Theory of mind represents the ability to attribute mental states to oneself and others and to use these mental representations to decide one's own and predict others’ behavior. In our study, ToM is investigated in a non-psychiatric setting: a university students sample.
The aim of this study is to evaluate the presence of subthreshold alterations in our sample and, on the other hand, if altered cognitive functioning can worsen study performance. Moreover it investigates a possible correlation between the faculty chosen and cognitive functioning. We considered 228 students attending the Faculty of: Economy (n = 26), Dental hygienists(n = 7), Law(n = 16), Medicine (n = 54), Pharmaceutics(n = 27), Physiotherapy(n = 15), Mathematics, Physics and Biology (n = 12), Midwifery (n = 14), Chemistry and Pharmaceutical techniques (n = 17), Liberal Arts (n = 3), Nursing (n = 37).
We administered the following tests to 228 university students: EYSENCK PERSONALITY QUESTIONNAIRE (EPQ-R): evaluating some personality dimensions including psychoticism, neuroticism, introversion, extroversion;SCL-90-R: self-evaluation scale of some symptom dimensions as somatization, obsessive-compulsiveness, depression, anxiety, anger, hostility, sensitivity, phobic anxiety, paranoid ideation and psychoticism; TEST OF EMOTION ATTRIBUTION: composed of 58 short scenes concerning seven emotions (sadness, fear, shame, disgust, happiness, anger, envy) that the student must identify.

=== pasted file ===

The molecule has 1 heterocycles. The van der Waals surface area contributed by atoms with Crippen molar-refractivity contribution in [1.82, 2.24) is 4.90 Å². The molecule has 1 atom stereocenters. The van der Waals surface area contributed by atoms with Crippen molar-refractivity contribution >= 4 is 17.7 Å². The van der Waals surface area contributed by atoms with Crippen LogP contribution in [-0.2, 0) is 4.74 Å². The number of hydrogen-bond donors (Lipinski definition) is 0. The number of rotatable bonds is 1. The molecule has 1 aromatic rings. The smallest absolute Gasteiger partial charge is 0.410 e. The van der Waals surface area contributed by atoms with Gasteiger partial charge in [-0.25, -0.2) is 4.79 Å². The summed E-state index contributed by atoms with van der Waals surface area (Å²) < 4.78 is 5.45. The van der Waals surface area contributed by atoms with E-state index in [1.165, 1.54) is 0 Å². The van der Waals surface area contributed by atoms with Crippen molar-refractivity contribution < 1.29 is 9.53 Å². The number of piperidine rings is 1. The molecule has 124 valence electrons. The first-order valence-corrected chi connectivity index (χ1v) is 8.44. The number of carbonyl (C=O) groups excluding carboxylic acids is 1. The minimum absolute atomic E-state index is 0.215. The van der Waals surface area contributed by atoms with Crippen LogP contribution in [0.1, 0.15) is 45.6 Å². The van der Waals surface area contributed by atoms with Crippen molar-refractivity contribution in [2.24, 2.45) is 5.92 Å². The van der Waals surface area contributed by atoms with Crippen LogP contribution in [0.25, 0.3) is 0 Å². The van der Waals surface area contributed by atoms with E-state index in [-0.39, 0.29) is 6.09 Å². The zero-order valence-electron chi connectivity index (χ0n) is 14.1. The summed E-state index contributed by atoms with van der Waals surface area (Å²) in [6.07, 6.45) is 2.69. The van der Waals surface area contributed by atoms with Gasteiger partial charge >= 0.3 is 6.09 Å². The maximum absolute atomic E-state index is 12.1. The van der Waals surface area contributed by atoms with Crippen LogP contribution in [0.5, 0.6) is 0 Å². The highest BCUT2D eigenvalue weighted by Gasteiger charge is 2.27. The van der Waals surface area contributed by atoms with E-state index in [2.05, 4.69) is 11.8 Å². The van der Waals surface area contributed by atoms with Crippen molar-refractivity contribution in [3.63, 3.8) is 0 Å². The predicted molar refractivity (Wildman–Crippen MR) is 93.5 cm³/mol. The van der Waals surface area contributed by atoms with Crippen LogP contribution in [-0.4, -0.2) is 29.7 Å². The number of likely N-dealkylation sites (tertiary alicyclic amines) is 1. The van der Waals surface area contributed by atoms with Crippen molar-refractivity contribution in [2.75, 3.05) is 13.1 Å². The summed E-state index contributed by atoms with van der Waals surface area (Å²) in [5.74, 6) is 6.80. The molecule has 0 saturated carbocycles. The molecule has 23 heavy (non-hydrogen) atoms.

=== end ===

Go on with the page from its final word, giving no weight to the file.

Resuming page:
TEST OF ToM: consists of 13 short stories describing social and family situations; the student must identify why the protagonist behaved in a certain manner.
The statistical analysis is still in progress. Preliminary data suggest that people with subthreshold symptoms belonging to the depression, obsessive-compulsiveness, anxiety and phobic-anxiety clusters show deficits of theory of mind. Data concerning the correlation between cognitive functioning and faculty chosen and between cognitive functioning and poor study performance will be examined in a further work.
Our results together with data from literature suggest the chance to apply this set of tests to screen deficit of Theory of Mind in a non mentally ill population.